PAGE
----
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Politics

DNC Chair Tom Perez 'bullish' about party's ability to take back House




Newly elected Democratic National Committee Chairman Tom Perez gives a victory speech during the general session of the DNC winter meeting in Atlanta, Saturday, Feb. 25, 2017. Perez picked runner-up Rep. Keith Ellison, D-Minn, to be deputy chairman. (AP Photo/Branden Camp)
Newly elected Democratic National Committee Chairman Tom Perez gives a victory speech during the general session of the DNC winter meeting in Atlanta, Saturday, Feb. 25, 2017. Perez picked runner-up Rep. Keith Ellison, D-Minn, to be deputy chairman. (AP Photo/Branden Camp)
Branden Camp/AP

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Democratic National Committee Chair Tom Perez is in California, gearing up to speak at the state party's convention in Sacramento. 

Before his big speech, Perez talked to Take Two about the DNC's approach. It includes a summer program to train newly energized Democrats how to organize politically. It's one way the party hopes to win more down-ballot races in 2018. 

Highlights

I've read story after story about how California is the key to the Democrats' hope of taking back the House of Representatives. How important is California when it comes to winning the House in 2018?

I think we can pick up a number of seats in California: Dana Rohrabacher, Mimi Walters... Darrell Issa is another example of someone who barely squeaked by before, and now he's doing the same-old, same-old. He's not really in touch with his constituents.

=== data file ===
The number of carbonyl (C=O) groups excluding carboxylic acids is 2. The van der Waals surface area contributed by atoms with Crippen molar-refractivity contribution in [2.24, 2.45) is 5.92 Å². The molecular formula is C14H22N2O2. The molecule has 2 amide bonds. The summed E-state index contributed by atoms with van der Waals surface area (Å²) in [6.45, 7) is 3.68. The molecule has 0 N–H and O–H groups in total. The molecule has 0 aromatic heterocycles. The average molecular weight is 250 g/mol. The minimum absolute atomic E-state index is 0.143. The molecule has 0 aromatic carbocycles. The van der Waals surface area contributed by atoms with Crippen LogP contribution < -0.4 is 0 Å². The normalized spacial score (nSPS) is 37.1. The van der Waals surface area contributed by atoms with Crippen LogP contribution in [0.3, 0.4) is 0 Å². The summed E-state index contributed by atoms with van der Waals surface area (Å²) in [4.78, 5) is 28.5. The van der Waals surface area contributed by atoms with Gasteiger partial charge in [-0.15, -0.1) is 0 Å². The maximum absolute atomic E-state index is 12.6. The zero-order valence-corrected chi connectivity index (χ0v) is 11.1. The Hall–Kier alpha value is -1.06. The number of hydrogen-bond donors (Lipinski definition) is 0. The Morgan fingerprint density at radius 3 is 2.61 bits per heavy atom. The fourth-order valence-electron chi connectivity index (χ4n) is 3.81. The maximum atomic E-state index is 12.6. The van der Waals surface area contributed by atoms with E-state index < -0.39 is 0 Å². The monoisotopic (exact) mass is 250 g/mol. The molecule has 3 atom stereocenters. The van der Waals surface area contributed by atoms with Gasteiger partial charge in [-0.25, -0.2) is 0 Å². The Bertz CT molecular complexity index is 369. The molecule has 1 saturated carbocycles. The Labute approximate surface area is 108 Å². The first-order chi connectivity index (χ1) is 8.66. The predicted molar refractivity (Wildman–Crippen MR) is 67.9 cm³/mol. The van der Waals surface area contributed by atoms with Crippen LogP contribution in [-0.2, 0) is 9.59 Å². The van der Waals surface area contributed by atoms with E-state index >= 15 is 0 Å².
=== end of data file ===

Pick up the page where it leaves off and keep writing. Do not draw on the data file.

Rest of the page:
It's not just Democrats who have pre-existing conditions. That's why we're going to be very, very active here. I'm very bullish about the opportunities to take over the House of Representatives in 2018 and the Senate for that matter. 

What is the national party structure doing to make some of the things you mentioned happen?

We're working hand-in-glove with our colleagues who help elect people in the House and in the Senate, making sure that we're coordinating on sending organizers out. I firmly believe that a big part of what we have to do as Democrats is make more house calls, be present in communities —not just in the two-month run-up to the election, but 12 months a year. 

This summer, for instance, we're rolling out what we're calling a Resistance Summer, and we're not doing it alone: We're doing it in partnership with so many allies in the labor movement and the progressive community. Our goal is to make house calls across America, to knock on doors, to have virtual house parties so that we are listening and learning from voters about what is keeping them up at night and being very clear about what we stand for. 

Press the blue play button above to hear the full interview.